The gap between the number of new accounting graduates and new Uniform CPA Examination candidates has existed for a long time, but that gap has widened, Dr. Yvonne L. Hinson, AICPA Academic-in-Residence, told the NASBA Annual Meeting. In 2018 there was a 10-year low in the number of those taking the Exam, with 76.542 new graduates and 36,827 new candidates. Referencing the 2019 Trends in the Supply of Accounting Graduates and the Demand for Public Accounting Recruits, a study done every year for the past 49 years by the AICPA, Dr. Hinson encouraged the NASBA audience to look at the overall trends in the reporting areas, rather than viewing the report as a statement of exact values. Next year will see the 50th report, and she suggested that it contain other information pertinent to what is happening, such as the increase in on-line course enrollment and the decrease in the number of applicants from China.

For 2018 compared to 2016, the enrollment in bachelor’s in accounting programs was 10 percent down, for master’s was down 6 percent, and for Ph.D. programs down 23 percent. Dr. Hinson pointed out the drop in doctoral program enrollment is particularly troubling as those are the future teachers of accounting. However, universities that have made heavier technology investments or have established closer ties with a firm are seeing increases in enrollments, she pointed out.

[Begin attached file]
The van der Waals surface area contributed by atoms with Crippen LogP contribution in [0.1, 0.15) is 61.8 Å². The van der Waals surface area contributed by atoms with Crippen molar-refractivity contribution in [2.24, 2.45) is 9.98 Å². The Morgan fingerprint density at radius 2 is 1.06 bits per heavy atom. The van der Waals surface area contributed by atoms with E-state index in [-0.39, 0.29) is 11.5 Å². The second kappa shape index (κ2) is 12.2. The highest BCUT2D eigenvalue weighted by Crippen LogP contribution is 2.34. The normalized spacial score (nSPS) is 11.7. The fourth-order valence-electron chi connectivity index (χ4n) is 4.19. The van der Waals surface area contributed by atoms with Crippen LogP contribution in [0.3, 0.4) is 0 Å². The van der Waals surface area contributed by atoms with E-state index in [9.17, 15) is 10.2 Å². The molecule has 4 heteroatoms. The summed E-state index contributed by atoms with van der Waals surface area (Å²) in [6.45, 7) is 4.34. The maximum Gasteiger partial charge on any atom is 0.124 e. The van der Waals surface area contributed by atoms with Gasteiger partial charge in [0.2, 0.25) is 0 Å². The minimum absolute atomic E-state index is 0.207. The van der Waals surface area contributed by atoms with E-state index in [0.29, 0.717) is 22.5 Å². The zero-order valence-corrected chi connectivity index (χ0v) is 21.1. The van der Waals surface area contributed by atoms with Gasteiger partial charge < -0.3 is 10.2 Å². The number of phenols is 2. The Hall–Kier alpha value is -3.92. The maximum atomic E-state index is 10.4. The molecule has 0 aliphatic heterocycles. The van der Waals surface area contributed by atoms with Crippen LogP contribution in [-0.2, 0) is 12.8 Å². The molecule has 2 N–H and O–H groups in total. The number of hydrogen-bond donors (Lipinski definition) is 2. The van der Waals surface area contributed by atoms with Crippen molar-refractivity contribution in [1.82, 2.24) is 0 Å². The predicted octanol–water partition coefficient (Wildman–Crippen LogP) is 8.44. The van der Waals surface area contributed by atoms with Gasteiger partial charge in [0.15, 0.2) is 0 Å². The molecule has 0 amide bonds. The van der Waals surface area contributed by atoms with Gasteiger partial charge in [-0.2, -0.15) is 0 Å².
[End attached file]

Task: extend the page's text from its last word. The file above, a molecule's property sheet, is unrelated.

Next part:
The researchers found students are going from accounting into finance, supply chain management, marketing and business analytics. Salaries and curriculum are what moves them and accountants have lower starting salaries. The supply of accounting graduates is outstripping demand right now, as firms are going to other sources to hire. CPA firm hiring remains stable, but more of those hires are coming from technology and are experienced, up from 20 percent non-accounting new hires in 2016 to 31 percent in 2018. In turn, more of the accounting students are interested in non-public accounting careers.

Dr. Hinson stressed the need for students to become aware of the CPA as a profession of choice: “The profession has changed and it is not the same profession that their parents or grandparents experienced.

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